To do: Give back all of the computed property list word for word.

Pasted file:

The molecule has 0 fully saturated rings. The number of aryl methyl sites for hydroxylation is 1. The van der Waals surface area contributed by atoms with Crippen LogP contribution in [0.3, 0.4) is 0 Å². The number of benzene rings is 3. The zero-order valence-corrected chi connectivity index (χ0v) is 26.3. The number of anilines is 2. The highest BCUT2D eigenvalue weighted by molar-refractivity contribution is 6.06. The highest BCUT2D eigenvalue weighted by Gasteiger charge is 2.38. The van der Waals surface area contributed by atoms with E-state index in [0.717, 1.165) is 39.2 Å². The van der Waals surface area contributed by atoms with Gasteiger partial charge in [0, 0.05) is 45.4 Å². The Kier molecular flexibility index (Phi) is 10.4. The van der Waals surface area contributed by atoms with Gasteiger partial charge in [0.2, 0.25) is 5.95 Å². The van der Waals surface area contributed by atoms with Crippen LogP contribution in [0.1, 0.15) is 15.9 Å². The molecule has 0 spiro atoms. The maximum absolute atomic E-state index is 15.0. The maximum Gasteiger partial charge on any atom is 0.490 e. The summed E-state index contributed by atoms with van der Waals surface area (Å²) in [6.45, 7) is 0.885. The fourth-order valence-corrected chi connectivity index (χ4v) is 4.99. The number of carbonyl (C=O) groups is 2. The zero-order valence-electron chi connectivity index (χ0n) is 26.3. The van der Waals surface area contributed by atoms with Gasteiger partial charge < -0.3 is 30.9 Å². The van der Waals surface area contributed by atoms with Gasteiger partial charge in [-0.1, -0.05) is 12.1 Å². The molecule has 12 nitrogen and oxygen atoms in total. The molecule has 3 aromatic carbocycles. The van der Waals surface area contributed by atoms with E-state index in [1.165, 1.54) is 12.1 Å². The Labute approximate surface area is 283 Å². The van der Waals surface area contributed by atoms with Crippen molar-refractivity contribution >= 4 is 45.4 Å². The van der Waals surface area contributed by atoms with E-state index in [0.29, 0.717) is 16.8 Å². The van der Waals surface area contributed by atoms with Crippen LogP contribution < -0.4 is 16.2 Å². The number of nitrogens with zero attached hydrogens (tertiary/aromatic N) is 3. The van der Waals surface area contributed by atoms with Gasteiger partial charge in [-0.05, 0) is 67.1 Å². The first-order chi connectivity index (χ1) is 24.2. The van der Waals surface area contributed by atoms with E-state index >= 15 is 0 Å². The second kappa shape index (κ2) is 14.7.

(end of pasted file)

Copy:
The molecule has 0 fully saturated rings. The number of aryl methyl sites for hydroxylation is 1. The van der Waals surface area contributed by atoms with Crippen LogP contribution in [0.3, 0.4) is 0 Å². The number of benzene rings is 3. The zero-order valence-corrected chi connectivity index (χ0v) is 26.3. The number of anilines is 2. The highest BCUT2D eigenvalue weighted by molar-refractivity contribution is 6.06. The highest BCUT2D eigenvalue weighted by Gasteiger charge is 2.38. The van der Waals surface area contributed by atoms with E-state index in [0.717, 1.165) is 39.2 Å². The van der Waals surface area contributed by atoms with Gasteiger partial charge in [0, 0.05) is 45.4 Å². The Kier molecular flexibility index (Phi) is 10.4. The van der Waals surface area contributed by atoms with Gasteiger partial charge in [0.2, 0.25) is 5.95 Å². The van der Waals surface area contributed by atoms with Crippen LogP contribution in [0.1, 0.15) is 15.9 Å². The molecule has 0 spiro atoms. The maximum absolute atomic E-state index is 15.0. The maximum Gasteiger partial charge on any atom is 0.490 e. The summed E-state index contributed by atoms with van der Waals surface area (Å²) in [6.45, 7) is 0.885. The fourth-order valence-corrected chi connectivity index (χ4v) is 4.99. The number of carbonyl (C=O) groups is 2. The zero-order valence-electron chi connectivity index (χ0n) is 26.3. The van der Waals surface area contributed by atoms with Gasteiger partial charge < -0.3 is 30.9 Å². The van der Waals surface area contributed by atoms with Gasteiger partial charge in [-0.1, -0.05) is 12.1 Å². The molecule has 12 nitrogen and oxygen atoms in total. The molecule has 3 aromatic carbocycles. The van der Waals surface area contributed by atoms with E-state index in [1.165, 1.54) is 12.1 Å². The Labute approximate surface area is 283 Å². The van der Waals surface area contributed by atoms with Crippen molar-refractivity contribution >= 4 is 45.4 Å². The van der Waals surface area contributed by atoms with E-state index in [0.29, 0.717) is 16.8 Å². The van der Waals surface area contributed by atoms with Crippen LogP contribution < -0.4 is 16.2 Å². The number of nitrogens with zero attached hydrogens (tertiary/aromatic N) is 3. The van der Waals surface area contributed by atoms with Gasteiger partial charge in [-0.05, 0) is 67.1 Å². The first-order chi connectivity index (χ1) is 24.2. The van der Waals surface area contributed by atoms with E-state index >= 15 is 0 Å². The second kappa shape index (κ2) is 14.7.